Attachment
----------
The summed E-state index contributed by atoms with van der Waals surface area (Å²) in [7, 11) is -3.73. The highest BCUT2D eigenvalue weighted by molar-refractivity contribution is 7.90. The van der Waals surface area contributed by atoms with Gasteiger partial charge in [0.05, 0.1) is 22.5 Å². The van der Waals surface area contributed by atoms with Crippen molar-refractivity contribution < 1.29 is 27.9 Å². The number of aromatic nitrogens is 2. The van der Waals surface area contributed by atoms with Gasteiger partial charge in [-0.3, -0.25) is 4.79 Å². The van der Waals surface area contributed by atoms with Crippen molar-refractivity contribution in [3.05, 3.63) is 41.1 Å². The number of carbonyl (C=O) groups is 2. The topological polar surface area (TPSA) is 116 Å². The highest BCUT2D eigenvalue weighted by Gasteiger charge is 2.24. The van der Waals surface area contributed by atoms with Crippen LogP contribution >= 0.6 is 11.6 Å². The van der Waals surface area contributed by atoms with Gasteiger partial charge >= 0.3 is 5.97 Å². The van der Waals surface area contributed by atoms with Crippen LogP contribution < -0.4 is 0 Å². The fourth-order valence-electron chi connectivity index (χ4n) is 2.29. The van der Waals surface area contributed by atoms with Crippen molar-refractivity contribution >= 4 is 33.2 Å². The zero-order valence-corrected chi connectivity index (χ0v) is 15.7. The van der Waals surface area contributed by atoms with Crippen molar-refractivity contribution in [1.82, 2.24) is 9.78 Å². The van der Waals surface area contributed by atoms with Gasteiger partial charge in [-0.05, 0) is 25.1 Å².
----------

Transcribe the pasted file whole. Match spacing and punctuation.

The summed E-state index contributed by atoms with van der Waals surface area (Å²) in [7, 11) is -3.73. The highest BCUT2D eigenvalue weighted by molar-refractivity contribution is 7.90. The van der Waals surface area contributed by atoms with Gasteiger partial charge in [0.05, 0.1) is 22.5 Å². The van der Waals surface area contributed by atoms with Crippen molar-refractivity contribution < 1.29 is 27.9 Å². The number of aromatic nitrogens is 2. The van der Waals surface area contributed by atoms with Gasteiger partial charge in [-0.3, -0.25) is 4.79 Å². The van der Waals surface area contributed by atoms with Crippen molar-refractivity contribution in [3.05, 3.63) is 41.1 Å². The number of carbonyl (C=O) groups is 2. The topological polar surface area (TPSA) is 116 Å². The highest BCUT2D eigenvalue weighted by Gasteiger charge is 2.24. The van der Waals surface area contributed by atoms with Crippen LogP contribution >= 0.6 is 11.6 Å². The van der Waals surface area contributed by atoms with Gasteiger partial charge >= 0.3 is 5.97 Å². The van der Waals surface area contributed by atoms with Crippen LogP contribution < -0.4 is 0 Å². The fourth-order valence-electron chi connectivity index (χ4n) is 2.29. The van der Waals surface area contributed by atoms with Crippen molar-refractivity contribution >= 4 is 33.2 Å². The zero-order valence-corrected chi connectivity index (χ0v) is 15.7. The van der Waals surface area contributed by atoms with Crippen molar-refractivity contribution in [1.82, 2.24) is 9.78 Å². The van der Waals surface area contributed by atoms with Gasteiger partial charge in [-0.05, 0) is 25.1 Å².